5.2.6

The EESC further recommends that these joint consultative committees (JCCs) includes a broad participation of civil society with equal involvement of academia, business and social partners (inter alia, including farmers, women and youth organisations) and that these JCCs are adequately resourced with an accessible budget to facilitate their ability to act effectively and autonomously. Furthermore, the EESC underscore the importance of funding for CSO participation in the partnership by both partners, in order to fully embody the ‘partnership of equals’ that the EU and ACP strive for.

5.3    EDF

5.3.1

The EDF is viewed as a predictable and reliable source of development finance that plays an important role in maintaining ACP interest in the CPA. A controversial form of EDF funding is budget support, or direct aid to national budgets, either with predefined priority setting (sector budget support) or without (general budget support). In the period 2002-2010, the Commission committed a total of EUR 6,2 billion for general budget support — over 90 % for Africa. In spite of this, whatever the form of this future partnership, relations with the Caribbean and the Pacific should neither be diluted nor should the graduation of middle-income countries, in general, act as a hindrance to sustainable development. Future partnership must foster and prioritise inclusiveness.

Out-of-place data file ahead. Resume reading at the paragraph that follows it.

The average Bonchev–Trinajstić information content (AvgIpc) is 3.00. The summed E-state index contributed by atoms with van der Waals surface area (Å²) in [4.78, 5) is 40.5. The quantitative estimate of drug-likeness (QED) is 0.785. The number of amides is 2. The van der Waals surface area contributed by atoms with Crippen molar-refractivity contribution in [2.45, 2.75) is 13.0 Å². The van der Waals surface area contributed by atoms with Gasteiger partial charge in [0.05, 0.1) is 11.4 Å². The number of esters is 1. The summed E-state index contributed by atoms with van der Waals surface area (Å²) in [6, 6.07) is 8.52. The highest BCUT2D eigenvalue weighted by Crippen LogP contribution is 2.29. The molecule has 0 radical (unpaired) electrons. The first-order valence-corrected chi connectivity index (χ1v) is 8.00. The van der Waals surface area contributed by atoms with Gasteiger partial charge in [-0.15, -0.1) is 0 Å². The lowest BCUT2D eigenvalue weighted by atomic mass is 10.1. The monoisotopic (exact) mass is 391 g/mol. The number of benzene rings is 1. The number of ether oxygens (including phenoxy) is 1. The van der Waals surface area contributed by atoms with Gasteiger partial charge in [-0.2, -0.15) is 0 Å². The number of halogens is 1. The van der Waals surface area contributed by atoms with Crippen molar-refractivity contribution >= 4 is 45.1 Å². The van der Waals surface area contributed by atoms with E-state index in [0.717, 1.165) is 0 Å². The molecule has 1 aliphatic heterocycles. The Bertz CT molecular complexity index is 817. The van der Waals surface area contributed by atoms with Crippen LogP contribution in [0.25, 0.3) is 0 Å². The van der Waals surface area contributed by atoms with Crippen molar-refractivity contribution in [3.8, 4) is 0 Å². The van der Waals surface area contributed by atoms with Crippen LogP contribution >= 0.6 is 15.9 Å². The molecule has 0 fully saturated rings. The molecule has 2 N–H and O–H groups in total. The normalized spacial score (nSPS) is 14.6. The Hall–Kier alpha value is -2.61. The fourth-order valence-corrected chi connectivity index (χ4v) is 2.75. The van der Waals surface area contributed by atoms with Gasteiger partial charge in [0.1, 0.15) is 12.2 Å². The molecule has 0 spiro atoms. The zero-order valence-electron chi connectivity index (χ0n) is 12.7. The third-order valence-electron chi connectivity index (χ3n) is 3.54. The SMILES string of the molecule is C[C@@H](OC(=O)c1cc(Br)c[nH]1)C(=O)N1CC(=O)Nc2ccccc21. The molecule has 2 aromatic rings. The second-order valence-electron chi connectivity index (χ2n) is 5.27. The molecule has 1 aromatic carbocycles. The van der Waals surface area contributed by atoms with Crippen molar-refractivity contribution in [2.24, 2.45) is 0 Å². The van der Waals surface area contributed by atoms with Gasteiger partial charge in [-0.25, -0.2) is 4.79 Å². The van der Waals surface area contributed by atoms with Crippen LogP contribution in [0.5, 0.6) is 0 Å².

5.3.2

On average, a fifth of EDF funds are used for sector and budget support. Although budget support is generally regarded as an effective way to channel donor aid, it weakens accountability and governance because it lacks proper monitoring and sufficient conditionality. It is also not very visible as it becomes part of the country’s overall budget so most citizens and national stakeholders are unaware of the size of EDF contributions.

5.3.3

The EESC strongly recommends that in order to improve the accountability and transparency all forms of development support that the EU gives to third countries should fall under the same legal framework and should be subject to the same democratic scrutiny by the European Parliament, while retaining the same positive aspects of the partnership.